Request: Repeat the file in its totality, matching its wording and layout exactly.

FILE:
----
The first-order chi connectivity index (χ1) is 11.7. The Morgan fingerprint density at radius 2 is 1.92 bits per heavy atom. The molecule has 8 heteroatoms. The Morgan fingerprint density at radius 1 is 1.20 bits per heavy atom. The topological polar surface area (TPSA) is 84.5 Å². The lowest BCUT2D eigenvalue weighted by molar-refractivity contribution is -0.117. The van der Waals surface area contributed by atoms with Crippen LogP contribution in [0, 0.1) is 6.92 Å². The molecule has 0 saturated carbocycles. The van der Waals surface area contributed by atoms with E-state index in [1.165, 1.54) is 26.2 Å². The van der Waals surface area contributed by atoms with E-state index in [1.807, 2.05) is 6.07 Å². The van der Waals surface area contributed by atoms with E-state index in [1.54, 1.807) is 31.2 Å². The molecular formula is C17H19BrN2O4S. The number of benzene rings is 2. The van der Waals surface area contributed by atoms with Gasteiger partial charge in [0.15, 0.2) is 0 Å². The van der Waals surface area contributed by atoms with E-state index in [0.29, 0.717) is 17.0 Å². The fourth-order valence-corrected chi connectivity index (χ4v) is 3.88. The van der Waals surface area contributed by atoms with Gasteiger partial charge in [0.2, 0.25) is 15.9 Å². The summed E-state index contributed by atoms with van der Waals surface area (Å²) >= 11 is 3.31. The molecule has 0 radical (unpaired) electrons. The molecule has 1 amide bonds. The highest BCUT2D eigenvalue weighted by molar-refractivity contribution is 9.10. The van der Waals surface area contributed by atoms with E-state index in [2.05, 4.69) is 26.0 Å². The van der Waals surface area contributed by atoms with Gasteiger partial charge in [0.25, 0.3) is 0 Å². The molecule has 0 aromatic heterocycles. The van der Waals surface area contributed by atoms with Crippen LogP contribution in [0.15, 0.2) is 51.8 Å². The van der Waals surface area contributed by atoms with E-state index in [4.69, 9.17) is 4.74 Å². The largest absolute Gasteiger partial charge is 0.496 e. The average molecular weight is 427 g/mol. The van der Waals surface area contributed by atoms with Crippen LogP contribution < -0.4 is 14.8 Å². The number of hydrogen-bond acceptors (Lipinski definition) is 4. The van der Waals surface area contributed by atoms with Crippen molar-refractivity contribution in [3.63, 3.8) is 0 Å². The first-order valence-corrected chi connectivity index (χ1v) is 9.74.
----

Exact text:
The first-order chi connectivity index (χ1) is 11.7. The Morgan fingerprint density at radius 2 is 1.92 bits per heavy atom. The molecule has 8 heteroatoms. The Morgan fingerprint density at radius 1 is 1.20 bits per heavy atom. The topological polar surface area (TPSA) is 84.5 Å². The lowest BCUT2D eigenvalue weighted by molar-refractivity contribution is -0.117. The van der Waals surface area contributed by atoms with Crippen LogP contribution in [0, 0.1) is 6.92 Å². The molecule has 0 saturated carbocycles. The van der Waals surface area contributed by atoms with E-state index in [1.165, 1.54) is 26.2 Å². The van der Waals surface area contributed by atoms with E-state index in [1.807, 2.05) is 6.07 Å². The van der Waals surface area contributed by atoms with E-state index in [1.54, 1.807) is 31.2 Å². The molecular formula is C17H19BrN2O4S. The number of benzene rings is 2. The van der Waals surface area contributed by atoms with Gasteiger partial charge in [0.15, 0.2) is 0 Å². The van der Waals surface area contributed by atoms with E-state index in [0.29, 0.717) is 17.0 Å². The fourth-order valence-corrected chi connectivity index (χ4v) is 3.88. The van der Waals surface area contributed by atoms with Gasteiger partial charge in [0.2, 0.25) is 15.9 Å². The summed E-state index contributed by atoms with van der Waals surface area (Å²) >= 11 is 3.31. The molecule has 0 radical (unpaired) electrons. The molecule has 1 amide bonds. The highest BCUT2D eigenvalue weighted by molar-refractivity contribution is 9.10. The van der Waals surface area contributed by atoms with E-state index in [2.05, 4.69) is 26.0 Å². The van der Waals surface area contributed by atoms with Gasteiger partial charge in [0.25, 0.3) is 0 Å². The molecule has 0 aromatic heterocycles. The van der Waals surface area contributed by atoms with Crippen LogP contribution in [0.15, 0.2) is 51.8 Å². The van der Waals surface area contributed by atoms with E-state index in [4.69, 9.17) is 4.74 Å². The largest absolute Gasteiger partial charge is 0.496 e. The average molecular weight is 427 g/mol. The van der Waals surface area contributed by atoms with Crippen LogP contribution < -0.4 is 14.8 Å². The number of hydrogen-bond acceptors (Lipinski definition) is 4. The van der Waals surface area contributed by atoms with Crippen molar-refractivity contribution in [3.63, 3.8) is 0 Å². The first-order valence-corrected chi connectivity index (χ1v) is 9.74.